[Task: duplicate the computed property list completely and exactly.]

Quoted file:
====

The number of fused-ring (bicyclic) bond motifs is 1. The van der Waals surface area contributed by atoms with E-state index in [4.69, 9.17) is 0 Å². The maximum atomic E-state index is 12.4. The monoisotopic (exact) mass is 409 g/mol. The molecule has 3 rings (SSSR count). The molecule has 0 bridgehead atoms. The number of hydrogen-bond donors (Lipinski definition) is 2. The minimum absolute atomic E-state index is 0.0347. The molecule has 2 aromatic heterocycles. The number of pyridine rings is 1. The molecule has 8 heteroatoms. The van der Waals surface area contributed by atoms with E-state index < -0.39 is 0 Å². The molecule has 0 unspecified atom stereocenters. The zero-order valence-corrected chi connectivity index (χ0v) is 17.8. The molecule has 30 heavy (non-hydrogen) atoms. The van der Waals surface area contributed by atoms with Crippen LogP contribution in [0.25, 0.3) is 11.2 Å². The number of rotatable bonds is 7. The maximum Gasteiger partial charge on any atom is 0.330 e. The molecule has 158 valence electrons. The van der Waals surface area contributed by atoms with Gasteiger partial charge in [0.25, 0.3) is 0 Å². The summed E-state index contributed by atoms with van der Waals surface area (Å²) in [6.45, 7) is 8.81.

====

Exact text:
The number of fused-ring (bicyclic) bond motifs is 1. The van der Waals surface area contributed by atoms with E-state index in [4.69, 9.17) is 0 Å². The maximum atomic E-state index is 12.4. The monoisotopic (exact) mass is 409 g/mol. The molecule has 3 rings (SSSR count). The molecule has 0 bridgehead atoms. The number of hydrogen-bond donors (Lipinski definition) is 2. The minimum absolute atomic E-state index is 0.0347. The molecule has 2 aromatic heterocycles. The number of pyridine rings is 1. The molecule has 8 heteroatoms. The van der Waals surface area contributed by atoms with E-state index < -0.39 is 0 Å². The molecule has 0 unspecified atom stereocenters. The zero-order valence-corrected chi connectivity index (χ0v) is 17.8. The molecule has 30 heavy (non-hydrogen) atoms. The van der Waals surface area contributed by atoms with Crippen LogP contribution in [0.25, 0.3) is 11.2 Å². The number of rotatable bonds is 7. The maximum Gasteiger partial charge on any atom is 0.330 e. The molecule has 158 valence electrons. The van der Waals surface area contributed by atoms with Gasteiger partial charge in [0.25, 0.3) is 0 Å². The summed E-state index contributed by atoms with van der Waals surface area (Å²) in [6.45, 7) is 8.81.